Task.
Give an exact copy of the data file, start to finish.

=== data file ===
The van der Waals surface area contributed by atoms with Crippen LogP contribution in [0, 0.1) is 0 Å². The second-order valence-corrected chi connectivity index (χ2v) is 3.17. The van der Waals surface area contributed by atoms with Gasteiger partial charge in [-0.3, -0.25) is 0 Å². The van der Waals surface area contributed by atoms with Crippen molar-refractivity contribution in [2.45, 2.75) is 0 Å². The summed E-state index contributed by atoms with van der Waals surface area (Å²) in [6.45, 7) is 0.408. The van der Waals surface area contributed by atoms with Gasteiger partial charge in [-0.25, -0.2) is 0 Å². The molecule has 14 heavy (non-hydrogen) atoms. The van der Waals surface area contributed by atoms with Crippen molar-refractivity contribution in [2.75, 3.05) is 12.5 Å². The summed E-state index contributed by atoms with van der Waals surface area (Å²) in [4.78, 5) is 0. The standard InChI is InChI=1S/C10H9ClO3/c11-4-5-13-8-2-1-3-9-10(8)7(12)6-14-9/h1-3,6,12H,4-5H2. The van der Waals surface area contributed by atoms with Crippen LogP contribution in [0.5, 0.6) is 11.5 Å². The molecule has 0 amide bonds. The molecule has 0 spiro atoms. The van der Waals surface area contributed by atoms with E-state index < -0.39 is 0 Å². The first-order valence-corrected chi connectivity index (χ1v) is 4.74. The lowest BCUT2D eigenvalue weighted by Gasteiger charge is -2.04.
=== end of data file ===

The van der Waals surface area contributed by atoms with Crippen LogP contribution in [0, 0.1) is 0 Å². The second-order valence-corrected chi connectivity index (χ2v) is 3.17. The van der Waals surface area contributed by atoms with Gasteiger partial charge in [-0.3, -0.25) is 0 Å². The van der Waals surface area contributed by atoms with Crippen molar-refractivity contribution in [2.45, 2.75) is 0 Å². The summed E-state index contributed by atoms with van der Waals surface area (Å²) in [6.45, 7) is 0.408. The van der Waals surface area contributed by atoms with Gasteiger partial charge in [-0.25, -0.2) is 0 Å². The molecule has 14 heavy (non-hydrogen) atoms. The van der Waals surface area contributed by atoms with Crippen molar-refractivity contribution in [2.75, 3.05) is 12.5 Å². The summed E-state index contributed by atoms with van der Waals surface area (Å²) in [4.78, 5) is 0. The standard InChI is InChI=1S/C10H9ClO3/c11-4-5-13-8-2-1-3-9-10(8)7(12)6-14-9/h1-3,6,12H,4-5H2. The van der Waals surface area contributed by atoms with Crippen LogP contribution in [0.5, 0.6) is 11.5 Å². The molecule has 0 amide bonds. The molecule has 0 spiro atoms. The van der Waals surface area contributed by atoms with E-state index < -0.39 is 0 Å². The first-order valence-corrected chi connectivity index (χ1v) is 4.74. The lowest BCUT2D eigenvalue weighted by Gasteiger charge is -2.04.